YouTube will start showing links to fact-check articles to viewers in the U.S., part of its effort to stop the spread of misinformation.
The fact check feature expands upon the other ways Youtube raises and connects people with authoritative sources. For example, Youtube's Breaking News and Top News shelves help Youtube viewers find information from authoritative sources both on their YouTube homepage and when searching for news topics. In 2018, Youtube introduced information panels that help surface a wide array of contextual information, from links to sources like Encyclopedia Britannica and Wikipedia for topics prone to longstanding misinformation (e.g. "flat earth" theories), or more recently, linking to the WHO, CDC or local health authorities for videos and searches related to COVID-19.
Youtube is now using these panels to help address an additional challenge: Misinformation that comes up quickly as part of a fast-moving news cycle, where unfounded claims and uncertainty about facts are common. (For example, a false report that COVID-19 is a bio-weapon.)
The fact check information panels provide fresh context in these situations by highlighting relevant, third-party fact-checked articles above search results for relevant queries.
There are a few factors that determine whether a fact check information panel will appear for any given search. Most important, there must be a relevant fact check article available from an eligible publisher. And in order to match a viewer’s needs with the information Youtube provides, fact checks will only show when people search for a specific claim. For example, if someone searches for "did a tornado hit Los Angeles," they might see a relevant fact check article, but if they search for a more general query like "tornado," they may not. All fact check articles must also comply with Youtube's Community Guidelines, and viewers can send feedback to the Youtube team.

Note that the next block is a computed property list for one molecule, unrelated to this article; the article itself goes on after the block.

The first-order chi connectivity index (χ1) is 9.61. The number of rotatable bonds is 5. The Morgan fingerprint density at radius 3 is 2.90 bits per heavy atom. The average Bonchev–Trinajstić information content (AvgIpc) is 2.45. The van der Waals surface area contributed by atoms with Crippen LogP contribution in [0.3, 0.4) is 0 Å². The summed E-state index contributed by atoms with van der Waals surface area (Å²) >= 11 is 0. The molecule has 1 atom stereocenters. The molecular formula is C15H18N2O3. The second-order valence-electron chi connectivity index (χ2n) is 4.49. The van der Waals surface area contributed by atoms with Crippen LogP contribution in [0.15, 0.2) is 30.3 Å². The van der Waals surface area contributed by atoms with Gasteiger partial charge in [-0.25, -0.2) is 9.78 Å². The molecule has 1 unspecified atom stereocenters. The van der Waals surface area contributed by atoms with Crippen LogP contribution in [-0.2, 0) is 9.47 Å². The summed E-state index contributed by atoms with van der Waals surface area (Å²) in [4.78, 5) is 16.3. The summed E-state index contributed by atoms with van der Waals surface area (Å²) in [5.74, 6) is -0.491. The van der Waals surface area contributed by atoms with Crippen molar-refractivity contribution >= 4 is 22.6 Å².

Youtube's fact check information panel relies on an open network of third-party publishers and leverages the ClaimReview tagging system. Youtube says all U.S. publishers are welcome to participate as long as they follow the publicly-available ClaimReview standards and are either a verified signatory of the International Fact-Checking Network’s (IFCN) Code of Principles or are an authoritative publisher.
Over a dozen U.S. publishers are participating today, including The Dispatch, FactCheck.org, PolitiFact and The Washington Post Fact Checker.
In addition, YouTube will provide $1M through the Google News Initiative to the IFCN to bolster fact-checking and verification efforts across the world. This follows Google’s efforts to support the ecosystem in the midst of the challenging COVID-19 environment, and Youtube will be looking for more ways to support the fact check ecosystem in the future.
Youtube says as its systems become more accurate, over time, it will roll this feature out to more countries.
Google and Facebook Inc. have been criticized for letting misinformation spread. But the companies can’t or won’t check the veracity of all the content posted on their services. Instead, they have tapped external fact-checking groups to deal with false and unverified claims.